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‘The Way of the World’
Columbine Joe, the Liquor Store Clerk
Okay, you promised a book, and I want a book—something funny to show the kids and whatnot—but I’ve got to give up the cruddy stuff too?
[Frowns, strokes beard, shakes head “no” then nods head “yes”]
Okay—let’s see if we can be really general—generously general on the time frame here, since, when this happened, I officially had my act together and had come to Jesus.
[Rubs beard as author gives blatantly false assurances]
Darn, brother, this is hard. Have to pity those Catholics. It’s one thing to come clean with the Lord, but—darn, okay.
I was divorced, working in a liquor store making seven dollars an hour—and mind you this wasn’t that long ago. Seven bucks an hour does not go far. And the ex-wife has them taking a ridiculous amount of child support out of me. I’m literally making less than my child support. Forget garnishment, that would never cover it, bro. I had to pay the lawyer, every month, or, go, to, jail!
The world is the world and I was living in it—and thankfully still am. Hopefully the Lord understands.
I’m working behind the counter at the liquor store making seven an hour, so what else can I do but sell weed? It’s the same customer base. I don’t have the stuff on me—it’s behind some bottle of gin that never sells.
I tell the customers—my private customers—that they have to buy something from the store—which is only fair because I am on the owner's space and time, and is prudent besides. So I was generating tax revenue, and volume for my employer. They would come in, buy a forty for two bucks, drop a ten on me, and would be out the door with a little something extra.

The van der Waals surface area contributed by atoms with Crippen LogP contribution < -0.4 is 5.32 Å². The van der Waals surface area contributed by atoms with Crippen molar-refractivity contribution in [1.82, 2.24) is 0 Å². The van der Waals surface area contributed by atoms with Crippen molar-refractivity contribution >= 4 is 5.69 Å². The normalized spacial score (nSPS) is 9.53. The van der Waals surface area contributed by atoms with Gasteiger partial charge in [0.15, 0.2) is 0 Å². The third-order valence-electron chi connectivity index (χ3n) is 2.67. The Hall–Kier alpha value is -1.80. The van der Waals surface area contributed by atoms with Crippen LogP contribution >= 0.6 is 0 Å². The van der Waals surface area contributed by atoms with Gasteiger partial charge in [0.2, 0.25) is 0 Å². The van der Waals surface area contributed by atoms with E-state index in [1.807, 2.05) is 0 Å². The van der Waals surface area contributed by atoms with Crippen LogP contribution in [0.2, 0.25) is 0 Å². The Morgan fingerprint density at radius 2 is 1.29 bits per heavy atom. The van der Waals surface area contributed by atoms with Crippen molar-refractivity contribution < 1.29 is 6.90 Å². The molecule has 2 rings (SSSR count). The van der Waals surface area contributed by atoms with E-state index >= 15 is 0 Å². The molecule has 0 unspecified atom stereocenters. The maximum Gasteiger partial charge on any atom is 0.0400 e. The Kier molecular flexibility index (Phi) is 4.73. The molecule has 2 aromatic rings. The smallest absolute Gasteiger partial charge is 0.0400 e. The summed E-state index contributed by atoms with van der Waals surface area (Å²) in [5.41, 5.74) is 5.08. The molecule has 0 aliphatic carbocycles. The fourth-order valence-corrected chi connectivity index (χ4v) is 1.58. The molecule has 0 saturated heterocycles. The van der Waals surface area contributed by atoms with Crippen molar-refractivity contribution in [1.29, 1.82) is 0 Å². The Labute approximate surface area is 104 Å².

After a while it turned into real money—after a little while I should say. It didn’t take long. People find you. So, honestly, even after partaking a might myself, I was still making multiple times more in cash than I was on the job. The system was basically making me do it. I either I go to jail or make money—a lot more money than I’d ever make working a job—to make the child support.
[Extends open hand like he is pushing on a door to test it]
Now, you would think—a lawyer being sharper than the ordinary tool—that this lawyer would know, based on the amount of cash, and the denominations that I was bringing to him, where the money was coming from. So, this lawyer will wash my money for free as long as he’s getting his piece of the action.
After a while I started moving other stuff for associates, mostly powder. I prefer the powder because you can cook it up, sell it as rock, and make a big profit, where, with the pills, it’s pretty much like selling beans.
Then I got engaged.
[Stands back, strokes beard, nods with scrunched face]
There can’t be any secrets in a true union. So I told my fiancé. When she found out how much I was making she got nervous—so I stopped. I did, though, pay for the wedding with the proceeds, put that money into a church.
The world is the world, brother.
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Add Comment
MannyDecember 2, 2015 1:02 AM UTC

James. Thank you for your kind invitation to share my "non-materialistic" life. I am greatly flattered, but do no believe I have one. I will check with my accountant and verify. Until then, keep up the outstanding writing. Best regards, Manny.
MannyNovember 24, 2015 10:48 PM UTC

When people ask me what I do for a living I like to tell them: "whatever it takes." Absence of money is the root of all evil. Good stuff James. Thank you.
responds:November 30, 2015 4:25 PM UTC

Good for you, man.

If you ever want to send a brief account of your non-materialistic life for publication on tis site email me at jameslafond.com@gmail.com